A ZeroNorth survey shows implementing DevSecOps is rife with questions for many organizations, with no clear answers
There’s general agreement that digital business transformation initiatives are driving an overall acceleration in the rate at which applications are developed. At the same time, however, given the critical nature of those applications, cybersecurity has never been more of an imperative for DevOps teams. The challenge they are encountering is not so much a lack of tools to address that requirement, but rather a lack of clarity in terms of what tool to use when.
A survey of 57 cybersecurity professionals conducted by ZeroNorth, a provider of a platform for orchestrating vulnerability scanning tools, highlights the extent of the DevSecOps challenge. The survey finds 63% of respondents said their organization currently employs six or more scanning tools. The most widely employed are network scanning (53%) and vulnerability scanning (51%). However, a quarter (25%) don’t know if their organization is using interactive application security testing (IAST), while 19% don’t know if they are using software composition analysis (SCA) tools.
As far as DevSecOps is concerned, there’s little to no clarity in terms of where to primarily focus scanning efforts. Build/CI environments (68%) receive the most focus, but 46% are focused on scanning within integrated development environments (IDEs). Container/artifact management (67%), source code repositories (58%) and deployment (56%) all fall somewhere in between, the survey finds.
There’s also no clear consensus on the merits of open source versus commercial testing tools Open source software (OSS) tools were identified as a priority for less than half of respondents (47%). However, 27% of respondents said they expect to begin using open source tools in 2020. Of the respondents currently employing OSS tools, 14% said believe these tools are more effective than commercial test and scan tools. Well over a third (39%) said they believe they are more effective when combined or customized. Just under a third (32%) said OSS tools are equally as effective as commercial options, while only 9% said they are less effective.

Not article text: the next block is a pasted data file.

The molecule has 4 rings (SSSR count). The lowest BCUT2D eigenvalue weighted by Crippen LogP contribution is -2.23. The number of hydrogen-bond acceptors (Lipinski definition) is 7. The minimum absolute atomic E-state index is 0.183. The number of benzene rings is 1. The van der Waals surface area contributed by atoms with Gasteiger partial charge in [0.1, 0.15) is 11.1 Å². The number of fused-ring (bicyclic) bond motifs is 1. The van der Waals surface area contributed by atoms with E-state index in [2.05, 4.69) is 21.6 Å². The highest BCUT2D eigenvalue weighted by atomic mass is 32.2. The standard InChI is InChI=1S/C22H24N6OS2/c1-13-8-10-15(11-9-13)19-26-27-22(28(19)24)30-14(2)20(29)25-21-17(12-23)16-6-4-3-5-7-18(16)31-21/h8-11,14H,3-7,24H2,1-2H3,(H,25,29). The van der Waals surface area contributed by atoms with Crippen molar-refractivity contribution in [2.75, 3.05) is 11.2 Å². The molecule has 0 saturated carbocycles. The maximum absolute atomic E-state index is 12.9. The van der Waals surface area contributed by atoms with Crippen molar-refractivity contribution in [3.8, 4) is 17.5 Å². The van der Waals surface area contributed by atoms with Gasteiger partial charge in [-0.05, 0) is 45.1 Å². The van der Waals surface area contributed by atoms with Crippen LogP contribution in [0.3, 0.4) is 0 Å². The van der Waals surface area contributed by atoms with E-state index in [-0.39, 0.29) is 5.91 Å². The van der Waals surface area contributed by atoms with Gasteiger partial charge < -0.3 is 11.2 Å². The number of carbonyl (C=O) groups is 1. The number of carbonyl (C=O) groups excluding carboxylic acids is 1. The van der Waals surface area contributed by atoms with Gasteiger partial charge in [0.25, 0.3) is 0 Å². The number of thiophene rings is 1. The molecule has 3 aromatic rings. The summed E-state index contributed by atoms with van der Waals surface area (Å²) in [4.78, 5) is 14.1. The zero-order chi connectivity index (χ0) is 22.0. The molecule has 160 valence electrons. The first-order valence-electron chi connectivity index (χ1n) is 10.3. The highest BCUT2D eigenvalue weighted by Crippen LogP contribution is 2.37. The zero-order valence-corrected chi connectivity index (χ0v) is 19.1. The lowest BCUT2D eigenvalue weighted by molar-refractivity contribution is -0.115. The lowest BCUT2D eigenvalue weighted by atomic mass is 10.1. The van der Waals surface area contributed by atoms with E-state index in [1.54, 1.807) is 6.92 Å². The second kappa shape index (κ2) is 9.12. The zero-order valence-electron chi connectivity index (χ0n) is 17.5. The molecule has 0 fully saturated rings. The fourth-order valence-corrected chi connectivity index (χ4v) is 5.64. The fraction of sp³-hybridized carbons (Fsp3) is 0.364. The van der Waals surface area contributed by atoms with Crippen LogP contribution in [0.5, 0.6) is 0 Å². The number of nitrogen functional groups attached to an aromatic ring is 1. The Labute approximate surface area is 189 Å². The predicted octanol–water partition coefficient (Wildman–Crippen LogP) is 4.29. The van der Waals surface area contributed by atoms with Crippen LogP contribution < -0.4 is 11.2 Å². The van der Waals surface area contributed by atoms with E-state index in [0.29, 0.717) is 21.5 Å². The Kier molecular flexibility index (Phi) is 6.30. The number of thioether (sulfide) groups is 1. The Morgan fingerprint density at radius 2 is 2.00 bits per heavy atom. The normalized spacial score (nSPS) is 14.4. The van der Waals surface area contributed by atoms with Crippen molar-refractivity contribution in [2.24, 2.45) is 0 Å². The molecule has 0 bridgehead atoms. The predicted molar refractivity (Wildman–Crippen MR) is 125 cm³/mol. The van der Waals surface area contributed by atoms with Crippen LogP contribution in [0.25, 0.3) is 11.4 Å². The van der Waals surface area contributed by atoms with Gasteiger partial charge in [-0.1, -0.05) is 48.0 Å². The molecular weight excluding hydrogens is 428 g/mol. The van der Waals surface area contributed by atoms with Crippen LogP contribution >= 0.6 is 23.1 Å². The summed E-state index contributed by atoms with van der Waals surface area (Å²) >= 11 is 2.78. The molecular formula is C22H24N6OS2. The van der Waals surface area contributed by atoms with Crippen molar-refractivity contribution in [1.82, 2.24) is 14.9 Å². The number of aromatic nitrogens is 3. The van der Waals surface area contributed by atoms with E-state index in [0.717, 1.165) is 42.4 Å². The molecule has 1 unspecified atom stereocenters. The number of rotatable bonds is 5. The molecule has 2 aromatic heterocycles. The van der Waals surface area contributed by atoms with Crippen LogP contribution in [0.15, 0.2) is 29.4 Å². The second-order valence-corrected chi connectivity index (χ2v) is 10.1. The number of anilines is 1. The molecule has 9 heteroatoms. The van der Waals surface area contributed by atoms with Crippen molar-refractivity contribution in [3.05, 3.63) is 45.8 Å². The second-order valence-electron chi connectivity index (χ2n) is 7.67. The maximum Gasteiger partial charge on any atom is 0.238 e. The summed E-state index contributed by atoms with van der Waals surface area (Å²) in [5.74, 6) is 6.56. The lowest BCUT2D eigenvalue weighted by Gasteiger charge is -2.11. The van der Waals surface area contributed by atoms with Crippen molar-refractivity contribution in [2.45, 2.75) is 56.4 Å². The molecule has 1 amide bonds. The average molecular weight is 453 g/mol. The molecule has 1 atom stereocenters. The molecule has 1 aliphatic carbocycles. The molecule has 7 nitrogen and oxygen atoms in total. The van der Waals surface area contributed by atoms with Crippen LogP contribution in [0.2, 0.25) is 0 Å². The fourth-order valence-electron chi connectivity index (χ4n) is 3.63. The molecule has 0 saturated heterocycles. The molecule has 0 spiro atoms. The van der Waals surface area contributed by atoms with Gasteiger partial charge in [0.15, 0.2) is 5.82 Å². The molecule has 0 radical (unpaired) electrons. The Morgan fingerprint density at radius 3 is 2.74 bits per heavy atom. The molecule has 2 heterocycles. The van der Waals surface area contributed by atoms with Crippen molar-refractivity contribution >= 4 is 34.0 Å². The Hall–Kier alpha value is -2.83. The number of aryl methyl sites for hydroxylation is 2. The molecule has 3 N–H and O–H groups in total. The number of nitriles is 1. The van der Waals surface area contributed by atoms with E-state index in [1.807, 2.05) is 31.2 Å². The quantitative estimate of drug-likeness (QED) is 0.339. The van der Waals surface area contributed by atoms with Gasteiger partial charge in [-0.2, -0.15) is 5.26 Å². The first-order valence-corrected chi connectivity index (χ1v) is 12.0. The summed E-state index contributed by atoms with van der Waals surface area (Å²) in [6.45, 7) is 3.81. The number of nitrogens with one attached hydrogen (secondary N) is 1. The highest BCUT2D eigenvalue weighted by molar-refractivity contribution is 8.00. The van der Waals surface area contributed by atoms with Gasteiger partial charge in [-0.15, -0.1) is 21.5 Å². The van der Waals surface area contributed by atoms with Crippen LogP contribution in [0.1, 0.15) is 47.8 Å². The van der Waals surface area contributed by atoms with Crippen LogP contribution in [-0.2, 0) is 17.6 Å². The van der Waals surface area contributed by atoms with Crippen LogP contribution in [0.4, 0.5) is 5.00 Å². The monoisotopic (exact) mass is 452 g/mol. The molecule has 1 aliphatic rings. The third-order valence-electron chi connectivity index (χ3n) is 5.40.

The survey also shows disparity when it comes to the various areas that make up a digital business transformation, with the most mature being cloud migration (80%), followed by DevOps (67%), continuous integration/continuous delivery (CI/CD) (62%) and microservices (62%). Overall, 79% of respondents said they have a digital business initiative underway.
ZeroNorth CTO John Steven said it’s clear that in many cases, the need for faster iterations of application development is outpacing the operational capabilities of IT organizations, especially when it comes to DevSecOps. Given the chronic shortage of cybersecurity professionals, there may be an average of only one cybersecurity professional for every 100 developers. Having cybersecurity professionals participate in every scrum session isn’t feasible, so there needs to be a way for cybersecurity professionals to provide guidance to developers specifically when it comes to what scanning tool should be applied and when, said Steven.
The survey finds network (53%) and vulnerability (51%) scanning are the most broadly employed. However, that also suggests that many IT teams involved in digital business transformation initiatives are not making use of scanning at all.
The good news is that survey respondents said identifying bugs, flaws and vulnerabilities throughout the software development life cycle (SDLC) is either “extremely” (58%) or “very” (42%) important to all participants involved. A total of 47% said it was either “extremely important” or “very important (35%) to improve visibility around operations by integrating security earlier into the software development life cycle (SDLC). However, while the DevSecOps spirit may be willing, the ability to implement best DevSecOps practices is still clearly weak.